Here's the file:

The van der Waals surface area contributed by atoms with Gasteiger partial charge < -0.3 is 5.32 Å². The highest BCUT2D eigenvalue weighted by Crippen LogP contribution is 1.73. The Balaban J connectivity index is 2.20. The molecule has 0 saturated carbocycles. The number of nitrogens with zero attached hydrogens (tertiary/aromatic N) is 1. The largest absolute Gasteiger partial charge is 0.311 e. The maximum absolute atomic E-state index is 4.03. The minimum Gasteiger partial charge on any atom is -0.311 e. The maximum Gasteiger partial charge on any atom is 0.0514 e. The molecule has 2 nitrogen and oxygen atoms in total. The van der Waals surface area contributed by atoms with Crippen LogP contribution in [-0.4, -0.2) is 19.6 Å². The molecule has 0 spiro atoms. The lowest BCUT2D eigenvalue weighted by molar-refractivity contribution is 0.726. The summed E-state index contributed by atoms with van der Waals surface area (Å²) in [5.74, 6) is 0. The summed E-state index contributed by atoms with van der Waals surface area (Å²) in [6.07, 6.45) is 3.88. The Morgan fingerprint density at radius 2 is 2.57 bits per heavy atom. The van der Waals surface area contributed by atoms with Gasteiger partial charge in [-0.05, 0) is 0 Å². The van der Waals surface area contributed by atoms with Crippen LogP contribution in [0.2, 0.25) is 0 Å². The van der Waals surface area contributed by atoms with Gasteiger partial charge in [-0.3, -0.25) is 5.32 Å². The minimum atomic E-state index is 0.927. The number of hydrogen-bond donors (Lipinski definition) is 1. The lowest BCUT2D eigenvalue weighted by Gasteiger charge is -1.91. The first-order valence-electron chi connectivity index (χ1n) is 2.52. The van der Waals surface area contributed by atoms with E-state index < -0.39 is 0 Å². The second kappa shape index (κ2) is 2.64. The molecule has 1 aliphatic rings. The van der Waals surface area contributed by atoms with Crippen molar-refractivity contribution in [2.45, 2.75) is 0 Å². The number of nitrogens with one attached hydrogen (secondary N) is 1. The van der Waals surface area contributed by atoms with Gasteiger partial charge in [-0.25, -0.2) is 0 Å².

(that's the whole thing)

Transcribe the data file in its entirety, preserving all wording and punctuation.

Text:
The van der Waals surface area contributed by atoms with Gasteiger partial charge < -0.3 is 5.32 Å². The highest BCUT2D eigenvalue weighted by Crippen LogP contribution is 1.73. The Balaban J connectivity index is 2.20. The molecule has 0 saturated carbocycles. The number of nitrogens with zero attached hydrogens (tertiary/aromatic N) is 1. The largest absolute Gasteiger partial charge is 0.311 e. The maximum absolute atomic E-state index is 4.03. The minimum Gasteiger partial charge on any atom is -0.311 e. The maximum Gasteiger partial charge on any atom is 0.0514 e. The molecule has 2 nitrogen and oxygen atoms in total. The van der Waals surface area contributed by atoms with Crippen LogP contribution in [-0.4, -0.2) is 19.6 Å². The molecule has 0 spiro atoms. The lowest BCUT2D eigenvalue weighted by molar-refractivity contribution is 0.726. The summed E-state index contributed by atoms with van der Waals surface area (Å²) in [5.74, 6) is 0. The summed E-state index contributed by atoms with van der Waals surface area (Å²) in [6.07, 6.45) is 3.88. The Morgan fingerprint density at radius 2 is 2.57 bits per heavy atom. The van der Waals surface area contributed by atoms with Gasteiger partial charge in [-0.05, 0) is 0 Å². The van der Waals surface area contributed by atoms with Crippen LogP contribution in [0.2, 0.25) is 0 Å². The van der Waals surface area contributed by atoms with Gasteiger partial charge in [-0.3, -0.25) is 5.32 Å². The minimum atomic E-state index is 0.927. The number of hydrogen-bond donors (Lipinski definition) is 1. The lowest BCUT2D eigenvalue weighted by Gasteiger charge is -1.91. The first-order valence-electron chi connectivity index (χ1n) is 2.52. The van der Waals surface area contributed by atoms with E-state index < -0.39 is 0 Å². The second kappa shape index (κ2) is 2.64. The molecule has 1 aliphatic rings. The van der Waals surface area contributed by atoms with Crippen molar-refractivity contribution in [2.45, 2.75) is 0 Å². The number of nitrogens with one attached hydrogen (secondary N) is 1. The van der Waals surface area contributed by atoms with Gasteiger partial charge in [-0.25, -0.2) is 0 Å².